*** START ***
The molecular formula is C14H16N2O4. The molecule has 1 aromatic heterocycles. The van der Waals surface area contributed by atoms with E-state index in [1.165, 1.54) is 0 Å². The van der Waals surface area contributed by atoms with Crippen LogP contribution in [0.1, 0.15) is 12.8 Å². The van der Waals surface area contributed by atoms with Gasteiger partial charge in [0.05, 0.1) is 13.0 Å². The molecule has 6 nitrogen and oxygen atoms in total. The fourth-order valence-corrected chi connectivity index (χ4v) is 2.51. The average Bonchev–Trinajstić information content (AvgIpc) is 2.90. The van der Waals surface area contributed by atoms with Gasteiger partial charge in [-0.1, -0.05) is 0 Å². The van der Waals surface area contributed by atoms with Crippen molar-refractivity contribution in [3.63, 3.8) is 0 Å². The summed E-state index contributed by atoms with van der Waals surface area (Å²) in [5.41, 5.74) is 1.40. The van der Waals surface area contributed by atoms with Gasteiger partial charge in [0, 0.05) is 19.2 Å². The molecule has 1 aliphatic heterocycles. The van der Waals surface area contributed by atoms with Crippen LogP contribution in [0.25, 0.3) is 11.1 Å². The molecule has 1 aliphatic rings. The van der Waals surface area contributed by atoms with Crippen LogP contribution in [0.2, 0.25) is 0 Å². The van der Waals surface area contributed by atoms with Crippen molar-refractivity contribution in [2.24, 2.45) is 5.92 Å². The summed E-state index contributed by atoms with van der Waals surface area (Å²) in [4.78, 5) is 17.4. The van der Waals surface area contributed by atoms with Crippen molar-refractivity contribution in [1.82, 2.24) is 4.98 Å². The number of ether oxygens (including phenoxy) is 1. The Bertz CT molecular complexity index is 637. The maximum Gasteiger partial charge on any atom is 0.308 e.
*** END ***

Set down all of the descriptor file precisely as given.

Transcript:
The molecular formula is C14H16N2O4. The molecule has 1 aromatic heterocycles. The van der Waals surface area contributed by atoms with E-state index in [1.165, 1.54) is 0 Å². The van der Waals surface area contributed by atoms with Crippen LogP contribution in [0.1, 0.15) is 12.8 Å². The van der Waals surface area contributed by atoms with Gasteiger partial charge in [0.05, 0.1) is 13.0 Å². The molecule has 6 nitrogen and oxygen atoms in total. The fourth-order valence-corrected chi connectivity index (χ4v) is 2.51. The average Bonchev–Trinajstić information content (AvgIpc) is 2.90. The van der Waals surface area contributed by atoms with Gasteiger partial charge in [-0.1, -0.05) is 0 Å². The van der Waals surface area contributed by atoms with Crippen molar-refractivity contribution in [3.63, 3.8) is 0 Å². The summed E-state index contributed by atoms with van der Waals surface area (Å²) in [5.41, 5.74) is 1.40. The van der Waals surface area contributed by atoms with Gasteiger partial charge in [0, 0.05) is 19.2 Å². The molecule has 1 aliphatic heterocycles. The van der Waals surface area contributed by atoms with Crippen LogP contribution in [0.25, 0.3) is 11.1 Å². The molecule has 1 aliphatic rings. The van der Waals surface area contributed by atoms with Crippen LogP contribution in [0.2, 0.25) is 0 Å². The van der Waals surface area contributed by atoms with Crippen molar-refractivity contribution in [2.24, 2.45) is 5.92 Å². The summed E-state index contributed by atoms with van der Waals surface area (Å²) in [4.78, 5) is 17.4. The van der Waals surface area contributed by atoms with Crippen molar-refractivity contribution in [1.82, 2.24) is 4.98 Å². The number of ether oxygens (including phenoxy) is 1. The Bertz CT molecular complexity index is 637. The maximum Gasteiger partial charge on any atom is 0.308 e.